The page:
• Mezzo-soprano: A female voice in between the soprano and contralto that is able to sing roughly between A3 (A below middle C) and A5 (two octaves above A3). Some mezzos may be able to sing slightly lower or higher.
  • Contralto: The lowest female voice being able to sing roughly between F3 (F below middle C) and E5, and possibly lower. Some very rare contraltos share a similar range to the tenor.
  • Countertenor: This highest male voice range applies to men who can sing in the same range as women using a falsetto voice or as a result of some rare physiological conditions. These men do not fall into the three female categories. Within contemporary music, however, the use of the term tenor for these male voices would be more appropriate.[6]
  • Tenor: The highest male voice (without counting countertenor) being able to sing roughly between B2 (2nd B below middle C) and B4 (B above Middle C), and possibly higher.
  • Baritone: A male voice in between the tenor and bass that is able to sing between G2 (two Gs below middle C) and F4 (F above middle C). Some baritones may be able to sing slightly lower or higher.
  • Bass: The lowest male voice being able to sing roughly between A1 (Three As below middle C) and middle C, and possibly lower.

Vocal pedagogical methods for contemporary commercial music

Teaching voice within non-classical music is an emerging field. Up to this point, voice teachers have been almost entirely concentrated within classical methods of singing. It has really only been within the last few years that music conservatories and music programs with universities have begun to embrace other methodologies suitable to other kinds of vocal music. There is currently not one consistent method in approaching non-classical music but several approaches, most of them not very systematic. Probably the most well thought of method is Jeannette LoVetri's method known as Somatic Voicework.[citation needed] LoVetri teaches in the graduate vocal music department at Shenandoah University, which is the only university to offer graduate music degrees in Contemporary Commercial Music.[8]. It is, however, not the only place that a degree is available in contemporary music. [9]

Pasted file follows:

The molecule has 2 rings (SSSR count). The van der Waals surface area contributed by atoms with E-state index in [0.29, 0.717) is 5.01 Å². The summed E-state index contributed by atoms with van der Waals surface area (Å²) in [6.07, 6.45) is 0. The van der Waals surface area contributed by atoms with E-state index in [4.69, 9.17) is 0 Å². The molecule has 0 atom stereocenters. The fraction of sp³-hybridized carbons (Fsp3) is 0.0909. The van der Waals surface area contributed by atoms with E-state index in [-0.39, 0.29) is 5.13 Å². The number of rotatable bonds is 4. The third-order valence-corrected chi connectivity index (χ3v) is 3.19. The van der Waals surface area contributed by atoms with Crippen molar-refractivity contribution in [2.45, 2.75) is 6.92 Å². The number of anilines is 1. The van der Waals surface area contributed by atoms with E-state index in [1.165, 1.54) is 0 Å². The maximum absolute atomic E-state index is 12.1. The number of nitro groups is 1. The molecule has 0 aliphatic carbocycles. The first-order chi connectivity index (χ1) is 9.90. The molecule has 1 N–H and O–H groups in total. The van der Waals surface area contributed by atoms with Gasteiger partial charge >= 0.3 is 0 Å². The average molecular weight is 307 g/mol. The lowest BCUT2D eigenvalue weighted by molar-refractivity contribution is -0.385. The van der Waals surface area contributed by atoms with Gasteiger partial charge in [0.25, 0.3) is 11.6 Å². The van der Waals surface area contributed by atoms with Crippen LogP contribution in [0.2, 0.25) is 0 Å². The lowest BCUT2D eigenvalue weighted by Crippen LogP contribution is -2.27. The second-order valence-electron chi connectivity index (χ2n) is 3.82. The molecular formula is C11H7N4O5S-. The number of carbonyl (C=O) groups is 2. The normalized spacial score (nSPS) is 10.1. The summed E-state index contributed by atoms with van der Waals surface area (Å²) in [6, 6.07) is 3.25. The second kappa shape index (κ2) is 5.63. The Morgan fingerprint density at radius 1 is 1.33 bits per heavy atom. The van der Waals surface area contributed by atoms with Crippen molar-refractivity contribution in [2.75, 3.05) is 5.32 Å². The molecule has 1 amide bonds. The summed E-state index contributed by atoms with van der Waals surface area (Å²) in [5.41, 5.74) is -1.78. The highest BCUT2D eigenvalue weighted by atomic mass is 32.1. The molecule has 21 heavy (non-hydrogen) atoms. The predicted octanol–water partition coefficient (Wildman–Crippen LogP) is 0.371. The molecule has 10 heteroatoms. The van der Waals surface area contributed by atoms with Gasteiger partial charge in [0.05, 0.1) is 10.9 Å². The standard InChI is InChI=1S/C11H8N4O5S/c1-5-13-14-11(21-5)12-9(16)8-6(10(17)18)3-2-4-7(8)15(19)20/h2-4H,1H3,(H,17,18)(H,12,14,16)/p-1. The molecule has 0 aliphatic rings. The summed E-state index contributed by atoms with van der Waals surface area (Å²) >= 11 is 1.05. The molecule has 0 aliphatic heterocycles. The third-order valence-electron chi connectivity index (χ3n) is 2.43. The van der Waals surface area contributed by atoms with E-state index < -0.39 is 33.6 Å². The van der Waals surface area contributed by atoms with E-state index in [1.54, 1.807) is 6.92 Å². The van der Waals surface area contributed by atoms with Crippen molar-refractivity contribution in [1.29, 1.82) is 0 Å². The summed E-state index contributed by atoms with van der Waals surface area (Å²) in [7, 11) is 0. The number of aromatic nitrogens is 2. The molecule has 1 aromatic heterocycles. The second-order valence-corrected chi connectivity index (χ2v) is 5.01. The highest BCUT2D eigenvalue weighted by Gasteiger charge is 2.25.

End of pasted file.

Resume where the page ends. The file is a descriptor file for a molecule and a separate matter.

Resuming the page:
See also


  1. ^ a b c d Peckham, Anne (2005). Vocal Workouts for the Contemporary Singer. Berklee Press Publications. ISBN 978-0876390474. 
  2. ^ a b Kappan
  3. ^ a b Stark, James (2003). Bel Canto: A History of Vocal Pedagogy. University of Toronto Press. ISBN 978-0802086143. 
  4. ^ Boldrey, Richard (1994). Guide to Operatic Roles and Arias. Caldwell Publishing Company. ISBN 9781877761645. 
  5. ^ a b Smith, Brenda (2005). Choral Pedagogy. Plural Publishing, Inc. ISBN 978-1597560436. 
  6. ^ a b c d Appelman, D. Ralph (1986). The Science of Vocal Pedagogy: Theory and Application. Indiana University Press. ISBN 978-0253203786. 
  7. ^ Coffin, Berton (1960). Coloratura, Lyric and Dramatic Soprano, Vol. 1. Rowman & Littlefield Publishers, Inc.. ISBN 9780810801882. 
  8. ^ Contemporary commercial Music :: Vocal Pedagogy Inst
  9. ^

External links